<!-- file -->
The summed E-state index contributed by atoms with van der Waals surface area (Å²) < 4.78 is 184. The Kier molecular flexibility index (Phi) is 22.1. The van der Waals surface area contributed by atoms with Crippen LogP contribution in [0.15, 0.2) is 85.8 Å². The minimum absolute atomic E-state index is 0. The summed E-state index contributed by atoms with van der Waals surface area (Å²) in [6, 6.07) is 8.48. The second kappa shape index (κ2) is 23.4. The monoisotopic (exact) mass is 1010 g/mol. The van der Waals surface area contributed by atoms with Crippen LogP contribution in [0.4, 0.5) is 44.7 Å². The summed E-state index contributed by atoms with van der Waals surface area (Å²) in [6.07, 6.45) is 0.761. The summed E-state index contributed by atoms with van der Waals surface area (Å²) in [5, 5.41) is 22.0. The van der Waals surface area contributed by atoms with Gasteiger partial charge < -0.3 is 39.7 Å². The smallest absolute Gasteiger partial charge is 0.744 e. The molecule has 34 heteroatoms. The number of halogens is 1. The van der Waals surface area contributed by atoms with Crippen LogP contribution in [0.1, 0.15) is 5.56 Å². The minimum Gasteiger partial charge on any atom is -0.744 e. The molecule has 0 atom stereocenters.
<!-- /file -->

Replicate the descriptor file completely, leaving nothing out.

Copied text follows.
The summed E-state index contributed by atoms with van der Waals surface area (Å²) < 4.78 is 184. The Kier molecular flexibility index (Phi) is 22.1. The van der Waals surface area contributed by atoms with Crippen LogP contribution in [0.15, 0.2) is 85.8 Å². The minimum absolute atomic E-state index is 0. The summed E-state index contributed by atoms with van der Waals surface area (Å²) in [6, 6.07) is 8.48. The second kappa shape index (κ2) is 23.4. The monoisotopic (exact) mass is 1010 g/mol. The van der Waals surface area contributed by atoms with Crippen LogP contribution in [0.4, 0.5) is 44.7 Å². The summed E-state index contributed by atoms with van der Waals surface area (Å²) in [6.07, 6.45) is 0.761. The summed E-state index contributed by atoms with van der Waals surface area (Å²) in [5, 5.41) is 22.0. The van der Waals surface area contributed by atoms with Gasteiger partial charge < -0.3 is 39.7 Å². The smallest absolute Gasteiger partial charge is 0.744 e. The molecule has 34 heteroatoms. The number of halogens is 1. The van der Waals surface area contributed by atoms with Crippen LogP contribution in [0.1, 0.15) is 5.56 Å². The minimum Gasteiger partial charge on any atom is -0.744 e. The molecule has 0 atom stereocenters.